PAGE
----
Story & photos by Bernard L. Supetran
With a fascinating ancient civilization and more than a billion citizens, China is undoubtedly on every jaded traveler’s proverbial bucket list, notwithstanding the language barrier and the diplomatic row in the West Philippine Sea. With scores of destinations beckoning you to visit, making the choice can be as difficult as scaling the Great Wall.
The island of Hainan, the smallest and southernmost province, is a unique place to begin an Odyssey to Chinese sights and sounds. Situated off the mainland, it is an eclectic mix of the old and the new, and breaks one’s preconceived notion of monotonous Buddhist temples and Oriental houses.
The island province, perhaps just one-third the size of Luzon, is dubbed as China’s counterpart to Hawaii and Dubai because of its beaches and posh resort hotels.
To raise its profile as a global tropical getaway, the government made Hainan visa-free for 30 days to 59 countries, including the Philippines, but such declaration doesn’t extend to the mainland. Chartered flights to the capital city of Haikou are mounted occasionally by Philippine Airlines through select tour agents led by Juan World Philippines and its partner China Tee International Travel Services.
With a plethora on a first-timer’s checklist, here are the top 5 must-sees for an all-time high in Hainan.
Step back in time in Haikou’s little version of Hollywood in this 567-hectare nostalgic theme park where some of the Chinese period movies are made. A joint venture between Feng Xiaogang and Huayi Brothers Media Group, its centerpiece is the 1942 Street, which contains 91 buildings built to recreate the Republican Era in Chongqing. They include Chiang Kai-Shek’s residence, where guests can have snapshots with actors in the circa-1940s military uniforms. Other landmarks in the World War II-inspired street are the Xishan Bell Tower, Cathay Theatre and the Shanghai Rong Guang Theatre.
Instagram addicts will have a visual with the postcard-pretty structures in the 300-meter-long Nanyang Street, a circa 1950s Beijing street, the Park View Area, the European-themed Church and Square and the Avenue of Stars, which bears the signatures and handprints of Chinese and international celebrities.
While making snapshots,there are rows of street cafés where you can munch on local specialties and souvenir shops where you can make your initial shopping.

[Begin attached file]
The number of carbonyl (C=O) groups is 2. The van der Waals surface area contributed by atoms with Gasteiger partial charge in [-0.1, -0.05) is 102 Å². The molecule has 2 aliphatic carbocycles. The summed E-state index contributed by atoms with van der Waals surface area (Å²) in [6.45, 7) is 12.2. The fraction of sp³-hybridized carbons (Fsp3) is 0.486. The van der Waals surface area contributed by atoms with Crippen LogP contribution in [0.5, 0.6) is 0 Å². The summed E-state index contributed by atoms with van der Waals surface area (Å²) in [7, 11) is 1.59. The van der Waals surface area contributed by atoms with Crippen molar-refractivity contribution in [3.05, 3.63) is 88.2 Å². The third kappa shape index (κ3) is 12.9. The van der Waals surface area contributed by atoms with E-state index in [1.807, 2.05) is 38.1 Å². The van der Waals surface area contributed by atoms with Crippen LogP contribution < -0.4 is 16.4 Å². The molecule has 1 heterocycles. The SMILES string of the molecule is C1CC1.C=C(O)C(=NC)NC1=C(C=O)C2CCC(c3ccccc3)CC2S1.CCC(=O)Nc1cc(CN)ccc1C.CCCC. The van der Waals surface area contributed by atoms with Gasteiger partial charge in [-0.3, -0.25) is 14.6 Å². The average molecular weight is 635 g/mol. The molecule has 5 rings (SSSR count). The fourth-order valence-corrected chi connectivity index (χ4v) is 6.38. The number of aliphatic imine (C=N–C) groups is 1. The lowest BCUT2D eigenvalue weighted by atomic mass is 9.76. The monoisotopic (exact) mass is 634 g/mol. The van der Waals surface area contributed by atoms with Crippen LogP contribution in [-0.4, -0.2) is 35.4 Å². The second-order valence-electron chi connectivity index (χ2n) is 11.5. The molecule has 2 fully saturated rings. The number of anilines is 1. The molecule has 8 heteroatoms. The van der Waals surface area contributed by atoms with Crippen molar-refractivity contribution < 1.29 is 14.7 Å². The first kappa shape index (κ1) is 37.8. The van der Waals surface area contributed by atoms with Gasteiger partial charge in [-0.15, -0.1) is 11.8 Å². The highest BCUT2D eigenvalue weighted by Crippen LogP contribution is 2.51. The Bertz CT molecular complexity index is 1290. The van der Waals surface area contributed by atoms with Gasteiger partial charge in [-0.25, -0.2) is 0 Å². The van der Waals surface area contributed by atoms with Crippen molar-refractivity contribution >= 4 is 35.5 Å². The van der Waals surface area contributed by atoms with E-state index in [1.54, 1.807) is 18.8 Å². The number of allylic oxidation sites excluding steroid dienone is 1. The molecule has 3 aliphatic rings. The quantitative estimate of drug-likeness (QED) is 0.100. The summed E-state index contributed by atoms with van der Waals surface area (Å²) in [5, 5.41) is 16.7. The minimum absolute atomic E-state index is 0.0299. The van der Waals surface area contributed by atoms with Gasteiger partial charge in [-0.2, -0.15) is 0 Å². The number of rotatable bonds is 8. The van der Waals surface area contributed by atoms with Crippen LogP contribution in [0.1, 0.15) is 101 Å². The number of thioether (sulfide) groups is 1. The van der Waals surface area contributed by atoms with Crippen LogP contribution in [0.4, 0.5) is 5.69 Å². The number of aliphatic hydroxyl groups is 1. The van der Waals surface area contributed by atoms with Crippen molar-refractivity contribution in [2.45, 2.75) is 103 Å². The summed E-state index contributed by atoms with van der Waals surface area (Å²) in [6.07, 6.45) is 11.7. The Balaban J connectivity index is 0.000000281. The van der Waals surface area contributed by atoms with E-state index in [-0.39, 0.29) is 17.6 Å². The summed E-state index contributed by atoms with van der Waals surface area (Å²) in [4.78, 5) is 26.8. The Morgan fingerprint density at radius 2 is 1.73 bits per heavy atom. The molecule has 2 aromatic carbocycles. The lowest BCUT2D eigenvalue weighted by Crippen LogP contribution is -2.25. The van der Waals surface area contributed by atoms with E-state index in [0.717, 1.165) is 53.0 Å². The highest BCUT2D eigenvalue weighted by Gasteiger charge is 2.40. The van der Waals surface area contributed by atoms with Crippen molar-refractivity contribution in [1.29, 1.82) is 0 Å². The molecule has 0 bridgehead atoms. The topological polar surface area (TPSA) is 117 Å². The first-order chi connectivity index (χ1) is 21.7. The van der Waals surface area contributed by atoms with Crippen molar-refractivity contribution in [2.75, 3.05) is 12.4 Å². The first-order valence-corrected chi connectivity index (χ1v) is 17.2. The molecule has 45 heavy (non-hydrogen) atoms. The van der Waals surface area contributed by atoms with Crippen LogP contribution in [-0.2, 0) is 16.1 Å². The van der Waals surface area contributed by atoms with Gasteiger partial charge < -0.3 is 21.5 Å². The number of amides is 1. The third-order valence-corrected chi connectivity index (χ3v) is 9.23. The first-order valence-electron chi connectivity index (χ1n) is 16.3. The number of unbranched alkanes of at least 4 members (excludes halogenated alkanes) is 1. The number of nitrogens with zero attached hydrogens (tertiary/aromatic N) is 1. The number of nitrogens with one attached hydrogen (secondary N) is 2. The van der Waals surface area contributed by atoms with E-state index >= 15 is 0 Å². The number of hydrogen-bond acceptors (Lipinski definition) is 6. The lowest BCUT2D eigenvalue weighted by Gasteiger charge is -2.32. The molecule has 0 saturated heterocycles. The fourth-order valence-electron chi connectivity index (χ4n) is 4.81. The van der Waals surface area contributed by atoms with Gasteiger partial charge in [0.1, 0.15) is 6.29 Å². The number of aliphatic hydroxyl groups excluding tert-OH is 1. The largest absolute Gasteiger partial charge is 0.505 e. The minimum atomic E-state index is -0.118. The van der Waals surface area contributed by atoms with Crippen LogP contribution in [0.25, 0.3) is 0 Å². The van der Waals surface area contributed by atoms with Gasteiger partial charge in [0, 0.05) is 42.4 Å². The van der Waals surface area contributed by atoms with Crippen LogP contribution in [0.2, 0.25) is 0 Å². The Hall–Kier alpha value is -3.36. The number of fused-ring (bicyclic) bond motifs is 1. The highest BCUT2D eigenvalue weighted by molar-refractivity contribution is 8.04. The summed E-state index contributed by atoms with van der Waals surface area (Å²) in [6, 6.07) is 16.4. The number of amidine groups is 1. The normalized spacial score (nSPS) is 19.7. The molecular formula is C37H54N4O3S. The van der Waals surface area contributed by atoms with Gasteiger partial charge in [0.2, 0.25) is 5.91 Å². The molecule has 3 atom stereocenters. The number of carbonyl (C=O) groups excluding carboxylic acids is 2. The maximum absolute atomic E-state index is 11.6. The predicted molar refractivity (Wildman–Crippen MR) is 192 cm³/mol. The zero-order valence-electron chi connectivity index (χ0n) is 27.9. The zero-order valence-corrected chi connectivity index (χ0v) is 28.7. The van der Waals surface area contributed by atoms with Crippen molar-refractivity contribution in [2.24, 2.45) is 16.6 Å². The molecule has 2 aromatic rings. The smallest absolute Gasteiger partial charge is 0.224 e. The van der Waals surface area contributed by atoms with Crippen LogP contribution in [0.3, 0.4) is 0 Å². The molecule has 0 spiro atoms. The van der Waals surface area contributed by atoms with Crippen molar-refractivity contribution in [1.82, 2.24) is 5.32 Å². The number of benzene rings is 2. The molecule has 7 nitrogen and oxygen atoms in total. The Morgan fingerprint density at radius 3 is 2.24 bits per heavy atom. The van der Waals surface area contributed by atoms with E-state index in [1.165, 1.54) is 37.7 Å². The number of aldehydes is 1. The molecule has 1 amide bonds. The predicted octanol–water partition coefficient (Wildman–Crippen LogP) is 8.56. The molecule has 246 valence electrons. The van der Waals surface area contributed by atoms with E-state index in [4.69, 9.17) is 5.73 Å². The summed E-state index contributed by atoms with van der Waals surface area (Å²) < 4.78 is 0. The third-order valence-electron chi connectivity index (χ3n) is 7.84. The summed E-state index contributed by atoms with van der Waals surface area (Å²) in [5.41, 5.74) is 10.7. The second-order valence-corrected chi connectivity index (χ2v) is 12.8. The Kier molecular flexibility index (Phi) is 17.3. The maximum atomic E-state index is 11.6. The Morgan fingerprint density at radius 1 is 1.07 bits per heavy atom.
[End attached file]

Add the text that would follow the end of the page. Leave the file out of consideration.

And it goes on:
Yetian Li Minority Nationality Village
This cultural theme park is a must-see, which showcases the indigenous way of life of the Li and Miao tribes, which have been living in Hainan for over 3,000 years. Li’s traditional crafts of pottery, dance and the hammering skills were awarded the World Intangible Culture Heritage status. The Miao minority group, who dwells in the tropical rainforest, meanwhile, are famous for silver handicrafts and rattan weaving.
Far from being a static destination frozen in time, the village is a living museum where guests are welcomed with the typical tribal rituals, followed by indigenous dances, music, games and food tastings on the side.
Visitors can stay longer to have a more intimate understanding of the Li and Miao people by immersing in their cultures by trying out their craft and sampling their cuisine.
For beach bums who can’t shake off their fascination for the sea, the southern coastal city of Sanya won’t disappoint. Just ask Miss World organizers why they have made it the pageant’s venue seven times, and you’ll get an idea why this has been China’s “beach capital” of sorts.
With sleepy shores and blue waters stretching almost infinitely, each section with an interesting character, which makes it unique from the nearby cove.
Riyue Bay is an internationally acclaimed surfing spot for its waves and powdery beaches. Yalong Bay boasts of luxurious resort hotels, which make it an upscale spot. The waters are gin-clear, making it perfect for snorkeling and scuba diving.
Dadonghai Bay offers a chill-out vibe for basking under the sun to get the next shade of tan. At night, it is ideal for a nocturnal crawl as the party crowd pours in for barbecue, drinks and lounge music.
The traditional fishing village of Luhuitou Peninsula is a curious find where you can see locals engaged in their folkways. At the mountaintop is a sculpture of a deer where Sanya was named after. Hiking up to the statue rewards with stunning views of the peninsula’s undulating contour.
Meanwhile, Sanya Bay, regarded as the warmest beach in the city, has an expansive, mile-long stretch of white sands. As a bonus, you can catch a glimpse of the iconic 108-meter-high Guan Yin bronze statue at the Nanshan Temple complex.
Je T’aime Undersea Restaurant
An entertaining afternoon tea (read: merienda) in Sanya is way more interesting with the synchronized swimming and acrobatics of its mermaids. Scores of fishes and manta rays are a mesmerizing sight to behold as you feast on the buffet of noodles, finger foods, pastries and ice cream, which may well be your early dinner.
If you are up to the challenge, you can plunge on a scuba 101 lesson in this man-made seawater tank and swim with the marine creatures.
For a touch of ultra luxe living, swing by this 54-hectare seven-star property with the 52-story hotel as its centerpiece. There are 1,160 guestrooms, 154 suites and five palatial underwater suites. The sprawling complex includes the gigantic open-air Lost Chambers Aquarium, water theme park, and a host of family-oriented recreational facilities where 24 hours isn’t enough to enjoy them all.
Foodies can choose from the 21 restaurants, bars and lounges, whose top-of-the-line is the Ossiano Underwater Restaurant & Bar, which has opulent floor-to-ceiling glass windows with a mesmerizing view of the aquarium and a menu featuring seafood from around the world.